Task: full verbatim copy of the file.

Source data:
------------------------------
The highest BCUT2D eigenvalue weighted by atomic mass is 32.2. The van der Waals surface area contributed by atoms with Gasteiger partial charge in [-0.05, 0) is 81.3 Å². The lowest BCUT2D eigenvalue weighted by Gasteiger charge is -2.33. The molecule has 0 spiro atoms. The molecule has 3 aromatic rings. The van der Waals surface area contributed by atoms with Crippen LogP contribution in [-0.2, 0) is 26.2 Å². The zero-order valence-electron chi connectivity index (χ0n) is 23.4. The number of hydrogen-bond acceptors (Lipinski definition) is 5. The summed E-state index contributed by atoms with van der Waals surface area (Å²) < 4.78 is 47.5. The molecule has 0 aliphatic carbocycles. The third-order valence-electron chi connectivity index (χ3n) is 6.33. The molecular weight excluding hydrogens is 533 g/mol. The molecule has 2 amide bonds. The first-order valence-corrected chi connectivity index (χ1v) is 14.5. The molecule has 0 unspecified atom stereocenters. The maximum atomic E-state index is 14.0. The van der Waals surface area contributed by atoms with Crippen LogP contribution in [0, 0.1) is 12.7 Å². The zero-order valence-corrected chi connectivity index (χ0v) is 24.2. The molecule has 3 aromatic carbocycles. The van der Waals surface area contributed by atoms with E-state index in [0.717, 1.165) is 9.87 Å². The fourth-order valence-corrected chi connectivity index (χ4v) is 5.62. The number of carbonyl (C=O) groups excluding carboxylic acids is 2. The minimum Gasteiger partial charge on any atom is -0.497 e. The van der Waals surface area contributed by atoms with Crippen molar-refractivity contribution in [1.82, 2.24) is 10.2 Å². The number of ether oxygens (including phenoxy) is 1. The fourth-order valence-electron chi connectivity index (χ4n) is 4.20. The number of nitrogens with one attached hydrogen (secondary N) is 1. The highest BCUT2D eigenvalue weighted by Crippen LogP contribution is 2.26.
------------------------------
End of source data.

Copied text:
The highest BCUT2D eigenvalue weighted by atomic mass is 32.2. The van der Waals surface area contributed by atoms with Gasteiger partial charge in [-0.05, 0) is 81.3 Å². The lowest BCUT2D eigenvalue weighted by Gasteiger charge is -2.33. The molecule has 0 spiro atoms. The molecule has 3 aromatic rings. The van der Waals surface area contributed by atoms with Crippen LogP contribution in [-0.2, 0) is 26.2 Å². The zero-order valence-electron chi connectivity index (χ0n) is 23.4. The number of hydrogen-bond acceptors (Lipinski definition) is 5. The summed E-state index contributed by atoms with van der Waals surface area (Å²) < 4.78 is 47.5. The molecule has 0 aliphatic carbocycles. The third-order valence-electron chi connectivity index (χ3n) is 6.33. The molecular weight excluding hydrogens is 533 g/mol. The molecule has 2 amide bonds. The first-order valence-corrected chi connectivity index (χ1v) is 14.5. The molecule has 0 unspecified atom stereocenters. The maximum atomic E-state index is 14.0. The van der Waals surface area contributed by atoms with Crippen LogP contribution in [0, 0.1) is 12.7 Å². The zero-order valence-corrected chi connectivity index (χ0v) is 24.2. The molecule has 3 aromatic carbocycles. The van der Waals surface area contributed by atoms with E-state index in [0.717, 1.165) is 9.87 Å². The fourth-order valence-corrected chi connectivity index (χ4v) is 5.62. The number of carbonyl (C=O) groups excluding carboxylic acids is 2. The minimum Gasteiger partial charge on any atom is -0.497 e. The van der Waals surface area contributed by atoms with Crippen molar-refractivity contribution in [1.82, 2.24) is 10.2 Å². The number of ether oxygens (including phenoxy) is 1. The fourth-order valence-electron chi connectivity index (χ4n) is 4.20. The number of nitrogens with one attached hydrogen (secondary N) is 1. The highest BCUT2D eigenvalue weighted by Crippen LogP contribution is 2.26.